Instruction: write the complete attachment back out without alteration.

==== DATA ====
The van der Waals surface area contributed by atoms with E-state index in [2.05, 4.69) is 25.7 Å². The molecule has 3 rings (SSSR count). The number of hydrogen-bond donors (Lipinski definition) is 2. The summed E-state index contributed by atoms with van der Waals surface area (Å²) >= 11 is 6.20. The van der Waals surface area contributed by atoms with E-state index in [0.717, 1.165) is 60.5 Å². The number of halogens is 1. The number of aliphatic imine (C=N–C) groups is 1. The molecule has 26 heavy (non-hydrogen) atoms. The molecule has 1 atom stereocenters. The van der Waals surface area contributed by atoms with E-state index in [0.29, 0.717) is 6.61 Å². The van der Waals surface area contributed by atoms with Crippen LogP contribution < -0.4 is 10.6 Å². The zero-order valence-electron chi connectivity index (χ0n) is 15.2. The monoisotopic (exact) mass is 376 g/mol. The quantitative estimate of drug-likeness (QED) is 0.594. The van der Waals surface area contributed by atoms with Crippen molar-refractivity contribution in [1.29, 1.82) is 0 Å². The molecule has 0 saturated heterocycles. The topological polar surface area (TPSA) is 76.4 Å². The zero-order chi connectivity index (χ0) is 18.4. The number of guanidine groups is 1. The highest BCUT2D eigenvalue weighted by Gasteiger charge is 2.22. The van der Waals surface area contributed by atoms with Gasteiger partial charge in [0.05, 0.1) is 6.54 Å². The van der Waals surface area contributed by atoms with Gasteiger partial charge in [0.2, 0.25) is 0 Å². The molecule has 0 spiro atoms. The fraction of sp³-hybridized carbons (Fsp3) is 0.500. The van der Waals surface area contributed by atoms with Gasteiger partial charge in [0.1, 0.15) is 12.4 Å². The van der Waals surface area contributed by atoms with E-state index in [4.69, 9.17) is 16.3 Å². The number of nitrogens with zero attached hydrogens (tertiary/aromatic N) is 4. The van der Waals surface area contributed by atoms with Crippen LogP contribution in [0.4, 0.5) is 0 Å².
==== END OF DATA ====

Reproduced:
The van der Waals surface area contributed by atoms with E-state index in [2.05, 4.69) is 25.7 Å². The molecule has 3 rings (SSSR count). The number of hydrogen-bond donors (Lipinski definition) is 2. The summed E-state index contributed by atoms with van der Waals surface area (Å²) >= 11 is 6.20. The van der Waals surface area contributed by atoms with E-state index in [0.717, 1.165) is 60.5 Å². The number of halogens is 1. The number of aliphatic imine (C=N–C) groups is 1. The molecule has 26 heavy (non-hydrogen) atoms. The molecule has 1 atom stereocenters. The van der Waals surface area contributed by atoms with E-state index in [0.29, 0.717) is 6.61 Å². The van der Waals surface area contributed by atoms with Crippen LogP contribution < -0.4 is 10.6 Å². The zero-order valence-electron chi connectivity index (χ0n) is 15.2. The monoisotopic (exact) mass is 376 g/mol. The quantitative estimate of drug-likeness (QED) is 0.594. The van der Waals surface area contributed by atoms with Crippen molar-refractivity contribution in [1.29, 1.82) is 0 Å². The molecule has 0 saturated heterocycles. The topological polar surface area (TPSA) is 76.4 Å². The zero-order chi connectivity index (χ0) is 18.4. The number of guanidine groups is 1. The highest BCUT2D eigenvalue weighted by Gasteiger charge is 2.22. The van der Waals surface area contributed by atoms with Gasteiger partial charge in [0.05, 0.1) is 6.54 Å². The van der Waals surface area contributed by atoms with Gasteiger partial charge in [0.2, 0.25) is 0 Å². The molecule has 0 spiro atoms. The fraction of sp³-hybridized carbons (Fsp3) is 0.500. The van der Waals surface area contributed by atoms with Gasteiger partial charge in [0.1, 0.15) is 12.4 Å². The van der Waals surface area contributed by atoms with E-state index in [4.69, 9.17) is 16.3 Å². The number of nitrogens with zero attached hydrogens (tertiary/aromatic N) is 4. The van der Waals surface area contributed by atoms with Crippen LogP contribution in [0.4, 0.5) is 0 Å².